Monday, 1 October 2012

"We Proudly Serve". Ugh

That's the slogan in my building's coffee outlet. It's accompanied by the logo of a well-known American firm, though interestingly the name doesn't appear anywhere other than on the copyright notice printed on the piece of cardboard that's meant to stop you burning your hands on the cup.

So somebody's more 'ashamed' than 'proud'. Which is curious in itself.

But the phrase itself is curious. 'We Proudly Serve'. It's vaguely militarist of course - I could imagine the Marine Corps adopting it. Serve is ambiguous: it means at once to furnish us with a particular brand of coffee, but also forces the workers and franchisee to smile through gritted teeth as they become the bonded labourers of coffee capitalism.

It's part of a new phase of capitalism too. Remember the 'choice' agenda? It moved from the service industries into public services. We're told that 'choice' will now ensure good schools and hospitals rather than concentrating on making all of them good. Instead, Virgin and Serco will compete to give you a choice of straitjackets and catheters, just when you may be wishing you could just dial 999 and go to the nearest hospital.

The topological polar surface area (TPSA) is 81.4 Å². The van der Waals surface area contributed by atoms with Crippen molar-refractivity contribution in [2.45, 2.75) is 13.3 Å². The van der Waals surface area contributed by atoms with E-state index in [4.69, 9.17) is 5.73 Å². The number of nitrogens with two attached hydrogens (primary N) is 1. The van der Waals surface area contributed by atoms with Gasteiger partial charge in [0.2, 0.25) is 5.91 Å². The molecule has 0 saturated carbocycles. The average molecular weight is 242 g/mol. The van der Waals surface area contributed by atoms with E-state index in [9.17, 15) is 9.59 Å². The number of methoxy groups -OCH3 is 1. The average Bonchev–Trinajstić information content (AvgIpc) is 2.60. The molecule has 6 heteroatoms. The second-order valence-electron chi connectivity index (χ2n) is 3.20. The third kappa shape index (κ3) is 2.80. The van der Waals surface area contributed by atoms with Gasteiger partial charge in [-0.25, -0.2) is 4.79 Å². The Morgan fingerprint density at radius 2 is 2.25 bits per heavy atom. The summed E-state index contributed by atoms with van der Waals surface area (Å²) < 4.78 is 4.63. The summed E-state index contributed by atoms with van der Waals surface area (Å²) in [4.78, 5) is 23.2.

Conversely, business has rediscovered what governments are abandoning: monopolies. 'We Proudly Serve' is part of a re-branding of monopoly. This summer, thanks to a commercial deal, only Visa card holders could buy Olympic tickets. Once at the venues, the cash points were covered in decals reading 'We Are Proud To Accept Only Visa' and the shops refused all other cards. Rather than the rhetoric of choice covering the grim reality, the single word 'Proud' now works as two fingers up to the consumer. Use our product or get out. It shows us exactly how valued we are as customers, of course: 'proud' is just an extra little insult that reminds us that our wishes are at the very bottom of the list.

It's humiliating for the workers too. I suspect the Olympics shop workers were on the minimum wage or near. Our catering staff are on zero-hours, low-pay contracts. They don't, quite frankly, give a shit about branding. Why should they be 'proud' to serve one particular corporate behemoth's product? Why, come to think of it, are we 'branding' our café at all. Why not have some self-pride and name it 'Hegemon University Café' rather than importing some second-hand glamour from GloboCorp?

Anyway, back to work at my university. Motto: 'a university to be proud of'. Though every time I see it I mutter 'a university of which to be proud'.

1 comment:

La Graciada said...

Lovers of correctly placed prepositions unite!